- A group of representatives from hospitals, food producers, professional medical societies and restaurant chains met together at the White House as part of the government's larger effort to curtail excessive antibiotic use, with the goal of reducing the increasing problem antibiotic-resistant infections, the New York Times reports.
- As a result, numerous food producers have pledged to eliminate use of antibiotics in food, and hospitals have agreed to scrutinize the administration of antibiotics to patients.
- This meeting signals recognition that the large amount of antibiotics in the food supply and the use of the medicines in patients has contributed to the growing problem of antibiotic-resistant bacterial infections. All told, at least two million people become infected with such infections each year, and 23,000 people die.
Tuesdays' meeting, convened by the Obama administration, went remarkably well in that there was a widespread consensus that antibiotic use in agriculture, animal farming, and hospitals needs to be reduced. During the meeting, Foster Farms and Tyson Foods pledged to eliminate antibiotics from their processes, in response to widespread consumer pressure and pressure from intermediary customers, such as McDonald's and Chick-fil-A.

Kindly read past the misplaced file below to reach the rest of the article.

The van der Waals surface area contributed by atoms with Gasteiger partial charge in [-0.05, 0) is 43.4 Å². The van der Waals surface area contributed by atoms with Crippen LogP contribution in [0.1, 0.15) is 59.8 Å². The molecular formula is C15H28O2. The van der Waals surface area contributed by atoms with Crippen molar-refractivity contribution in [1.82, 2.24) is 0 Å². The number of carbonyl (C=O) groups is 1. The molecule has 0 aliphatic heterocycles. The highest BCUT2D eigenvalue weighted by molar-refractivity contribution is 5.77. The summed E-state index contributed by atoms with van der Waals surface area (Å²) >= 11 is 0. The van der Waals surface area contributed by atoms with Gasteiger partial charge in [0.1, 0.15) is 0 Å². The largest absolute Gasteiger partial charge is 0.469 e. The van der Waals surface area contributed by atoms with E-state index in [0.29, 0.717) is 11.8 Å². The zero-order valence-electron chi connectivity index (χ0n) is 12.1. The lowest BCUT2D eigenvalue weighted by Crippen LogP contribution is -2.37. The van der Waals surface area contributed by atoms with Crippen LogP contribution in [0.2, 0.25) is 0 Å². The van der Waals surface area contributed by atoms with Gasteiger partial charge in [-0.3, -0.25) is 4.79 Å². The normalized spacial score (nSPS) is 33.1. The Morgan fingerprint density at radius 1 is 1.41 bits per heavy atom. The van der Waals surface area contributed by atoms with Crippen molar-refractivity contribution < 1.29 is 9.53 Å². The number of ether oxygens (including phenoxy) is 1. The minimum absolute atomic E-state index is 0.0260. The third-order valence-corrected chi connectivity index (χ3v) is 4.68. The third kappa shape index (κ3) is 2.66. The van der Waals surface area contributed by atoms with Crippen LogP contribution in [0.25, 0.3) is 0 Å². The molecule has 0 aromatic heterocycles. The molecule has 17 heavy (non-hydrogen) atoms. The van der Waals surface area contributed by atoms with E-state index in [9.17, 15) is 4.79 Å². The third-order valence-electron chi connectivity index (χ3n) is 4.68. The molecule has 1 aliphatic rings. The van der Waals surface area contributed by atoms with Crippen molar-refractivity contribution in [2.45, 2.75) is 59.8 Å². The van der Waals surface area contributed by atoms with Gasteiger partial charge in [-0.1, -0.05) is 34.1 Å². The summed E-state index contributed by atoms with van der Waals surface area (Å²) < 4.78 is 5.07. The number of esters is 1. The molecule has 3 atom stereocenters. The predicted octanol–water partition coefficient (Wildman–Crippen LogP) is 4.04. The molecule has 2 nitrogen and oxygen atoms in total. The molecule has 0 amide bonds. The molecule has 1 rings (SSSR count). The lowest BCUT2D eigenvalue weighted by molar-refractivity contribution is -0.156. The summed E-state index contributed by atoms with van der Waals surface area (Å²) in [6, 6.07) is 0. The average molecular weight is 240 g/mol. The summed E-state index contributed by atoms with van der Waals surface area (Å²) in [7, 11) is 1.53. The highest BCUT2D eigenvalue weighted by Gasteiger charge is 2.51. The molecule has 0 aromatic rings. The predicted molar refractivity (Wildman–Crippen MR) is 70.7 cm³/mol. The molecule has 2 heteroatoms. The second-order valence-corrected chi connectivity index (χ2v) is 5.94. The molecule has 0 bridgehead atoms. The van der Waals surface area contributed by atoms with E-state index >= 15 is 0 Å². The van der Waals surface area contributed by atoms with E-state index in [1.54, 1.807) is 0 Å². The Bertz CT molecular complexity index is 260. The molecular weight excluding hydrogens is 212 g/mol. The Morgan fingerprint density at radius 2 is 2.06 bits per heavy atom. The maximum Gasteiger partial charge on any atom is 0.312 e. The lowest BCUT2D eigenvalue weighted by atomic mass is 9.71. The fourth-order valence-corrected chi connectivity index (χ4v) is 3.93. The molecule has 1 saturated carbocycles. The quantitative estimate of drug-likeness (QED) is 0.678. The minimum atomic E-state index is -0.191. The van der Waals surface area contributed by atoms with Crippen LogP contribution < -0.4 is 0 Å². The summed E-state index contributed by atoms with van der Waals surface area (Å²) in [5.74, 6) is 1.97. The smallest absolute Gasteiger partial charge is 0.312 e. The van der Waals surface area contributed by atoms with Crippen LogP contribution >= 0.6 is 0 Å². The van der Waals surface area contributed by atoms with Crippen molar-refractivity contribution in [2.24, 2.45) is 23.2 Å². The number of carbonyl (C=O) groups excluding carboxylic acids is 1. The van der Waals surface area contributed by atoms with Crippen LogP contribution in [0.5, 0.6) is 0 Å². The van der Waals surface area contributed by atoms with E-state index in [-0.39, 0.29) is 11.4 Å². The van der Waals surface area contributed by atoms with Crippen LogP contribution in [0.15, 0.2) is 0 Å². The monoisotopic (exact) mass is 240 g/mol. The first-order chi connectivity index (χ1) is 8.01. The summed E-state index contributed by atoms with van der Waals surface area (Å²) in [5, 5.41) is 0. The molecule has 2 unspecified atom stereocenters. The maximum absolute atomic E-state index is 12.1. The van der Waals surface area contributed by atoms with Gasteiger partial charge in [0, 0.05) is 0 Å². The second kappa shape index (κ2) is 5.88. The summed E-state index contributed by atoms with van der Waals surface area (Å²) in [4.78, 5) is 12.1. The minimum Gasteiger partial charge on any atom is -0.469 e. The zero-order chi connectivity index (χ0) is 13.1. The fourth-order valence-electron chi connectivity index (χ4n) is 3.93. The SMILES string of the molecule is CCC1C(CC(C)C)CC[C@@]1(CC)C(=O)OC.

The challenge, of course, is that the widespread use of antibiotics for many years has decimated their antibacterial power and given rise to a class of super-bugs that cannot be easily vanquished. However, the government's commitment to reducing the presence of antibiotics in food is an important step in addressing this challenge.
In addition to getting food producers and others to commit to reducing antibiotics in the food production process, the FDA has finalized a rule in which farmers must obtain a prescription from a veterinarian in order to give antibiotics to their animals—a major change to a system that allowed farmers to dose their animals with antibiotics with very little regulatory oversight.